After several delays and a minor development scandal, Disjecta's new residence at the Templeton Building under the Burnside Bridge is finally beginning to feel like home. This summer, founder Bryan Suereth and Co. have assembled an impressively diverse program that reminds one just how much the organization has been missed since closing the doors of its NE Russell location in November 2004. And with events that run the gamut from gallery exhibitions to live music, Disjecta's interdisciplinary approach to the arts has a little something for everyone.

So far this summer, the space has debuted On It, an installation by New York artist John Sebastian Vitale, in conjunction with the Saturation exhibition, a gallery adaptation of the most recent issue of Portland Modern. In September, Disjecta will house the first annual Halleluwah Festival: a two-day music festival that will feature such strange bedfellows as freak-folk progenitor Vashti Bunyan and the incomparable Deerhoof. But in the midst of such disparate activity, the most unusual and beguiling component of Disjecta's current programming isn't at Disjecta at all. In fact, it's located just beyond a transfer station (read: dump) in Biggs, Oregon. And to say that there isn't much to see there is an understatement; the artists themselves would likely agree with that sentiment. After all, the last line of the explanatory handout created by artists Annie Han and Daniel Mihalyo, AKA Lead Pencil Studio, thanks visitors for traveling to a "temporary space for nothing in the middle of nowhere."

With Maryhill Double, Han and Mihalyo have created a 6,000- square-foot "spatial enclosure" made of skeletal scaffolding and blue netting that replicates the precise dimensions of the original Maryhill Museum of Art, as it was constructed in 1914. Perched on a bluff overlooking the Columbia River, the Maryhill is as well-known for its collection of Rodin sculptures as the lush, green grounds that surround it. For the artists, the Maryhill's intrigue is wrapped up in the history of Sam Hill, who planned the building as a kind of opulent, classical oasis in the middle of the arid Washington desert. Their spatial framing of an invisible structure is a kind of anti-monument in homage to Hill's eccentric vision.

Initially, Han and Mihalyo wanted to display their work on museum property. After the Maryhill twice rejected their proposal, the two settled on a piece of privately owned farmland that bore a close topographical resemblance to the museum's property. But this site was more than a mile away, across the river in Oregon. As such, the two structures peer across the Gorge at each other. But while the actual museum is a stately Flemish-style building, Double, which received partial funding from the Creative Capital Foundation, is decidedly more modest.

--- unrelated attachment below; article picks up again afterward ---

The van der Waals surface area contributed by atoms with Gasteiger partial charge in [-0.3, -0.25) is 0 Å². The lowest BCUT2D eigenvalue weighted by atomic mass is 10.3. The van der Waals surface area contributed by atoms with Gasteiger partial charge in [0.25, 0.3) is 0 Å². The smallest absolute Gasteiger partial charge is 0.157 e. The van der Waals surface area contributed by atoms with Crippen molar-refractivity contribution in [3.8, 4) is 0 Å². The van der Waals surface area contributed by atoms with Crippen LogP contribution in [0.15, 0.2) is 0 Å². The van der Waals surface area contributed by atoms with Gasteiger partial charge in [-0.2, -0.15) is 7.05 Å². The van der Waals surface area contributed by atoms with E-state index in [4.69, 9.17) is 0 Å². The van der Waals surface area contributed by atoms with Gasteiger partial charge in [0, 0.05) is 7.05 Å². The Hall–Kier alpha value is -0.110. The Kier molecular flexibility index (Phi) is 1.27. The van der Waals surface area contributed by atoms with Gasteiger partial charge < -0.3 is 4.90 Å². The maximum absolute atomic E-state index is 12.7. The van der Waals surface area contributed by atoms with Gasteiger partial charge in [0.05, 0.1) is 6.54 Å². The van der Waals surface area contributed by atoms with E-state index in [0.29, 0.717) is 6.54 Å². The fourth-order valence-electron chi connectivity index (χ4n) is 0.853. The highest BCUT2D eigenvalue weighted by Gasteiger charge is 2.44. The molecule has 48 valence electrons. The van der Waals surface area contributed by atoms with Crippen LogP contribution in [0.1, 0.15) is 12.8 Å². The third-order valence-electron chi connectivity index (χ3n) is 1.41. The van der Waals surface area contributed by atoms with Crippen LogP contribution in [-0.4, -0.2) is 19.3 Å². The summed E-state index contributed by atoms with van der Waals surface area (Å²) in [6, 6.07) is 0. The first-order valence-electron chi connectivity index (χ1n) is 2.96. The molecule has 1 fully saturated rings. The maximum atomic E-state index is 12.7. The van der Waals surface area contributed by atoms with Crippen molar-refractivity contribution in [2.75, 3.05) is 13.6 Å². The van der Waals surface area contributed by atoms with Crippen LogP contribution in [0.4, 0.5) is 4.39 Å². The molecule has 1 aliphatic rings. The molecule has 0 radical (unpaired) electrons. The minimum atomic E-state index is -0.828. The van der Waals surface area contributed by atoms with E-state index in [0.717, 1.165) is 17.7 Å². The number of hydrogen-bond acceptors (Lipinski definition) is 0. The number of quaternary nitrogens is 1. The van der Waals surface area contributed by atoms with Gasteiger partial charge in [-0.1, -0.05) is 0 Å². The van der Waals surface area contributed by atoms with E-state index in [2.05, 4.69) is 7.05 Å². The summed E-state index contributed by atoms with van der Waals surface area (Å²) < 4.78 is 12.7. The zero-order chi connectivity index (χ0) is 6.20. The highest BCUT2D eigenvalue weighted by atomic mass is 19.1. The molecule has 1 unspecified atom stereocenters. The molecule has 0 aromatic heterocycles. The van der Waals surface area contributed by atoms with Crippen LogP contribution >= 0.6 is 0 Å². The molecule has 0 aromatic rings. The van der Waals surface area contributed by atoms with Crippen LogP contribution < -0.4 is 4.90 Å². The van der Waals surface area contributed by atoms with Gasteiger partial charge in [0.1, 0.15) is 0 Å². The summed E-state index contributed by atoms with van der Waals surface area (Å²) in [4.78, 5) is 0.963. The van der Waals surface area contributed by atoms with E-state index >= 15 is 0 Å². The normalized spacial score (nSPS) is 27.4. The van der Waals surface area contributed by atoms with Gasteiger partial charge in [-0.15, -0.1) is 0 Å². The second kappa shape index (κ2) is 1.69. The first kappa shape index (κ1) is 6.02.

As an aesthetic object, Double is a severe disappointment. Han and Mihalyo's materials are no different than those used by construction crews. But observing that the structure is something of an eyesore sidesteps what it endeavors to achieve. Double creates an experience that compels visitors to consider space—in the structure's relation to the distant original—as well as the beauty of its sprawling desert setting. Certainly, the latter is the more potent effect created by Double. As in a work like Christo and Jeanne-Claude's Running Fence in California's Sonoma and Marin Counties, the presence of a foreign, man-made structure among uninterrupted nature is disorienting and forces a viewer to observe, perhaps more acutely, the environment it has infiltrated. Though the scale of Double is dwarfed by that of the Running Fence project, Han and Mihalyo's project functions in a similar way. Once a viewer has spent some time staring at the scaffolding and blue netting or peering across the Gorge at the original museum, they begin to see through it and focus more on the environment: rolling hills, glinting water below, and the rustle of wind blowing through the short stands of sagebrush. All the while, the structure begins to appear much smaller in comparison to the breathtaking vista of the Gorge.

Given that Double requires commentary and some knowledge of the Maryhill Museum to be fully appreciated, Disjecta conducts visits to the site as guided bus tours. On two Sundays of each month until October 1, visitors can sign up to visit both the Maryhill Museum and Double on an eight-hour round-trip. That might sound a lot like a grade-school field trip, but, for city-bound art lovers, it's a great opportunity to get out of Portland and encounter beauty that isn't hanging on a wall.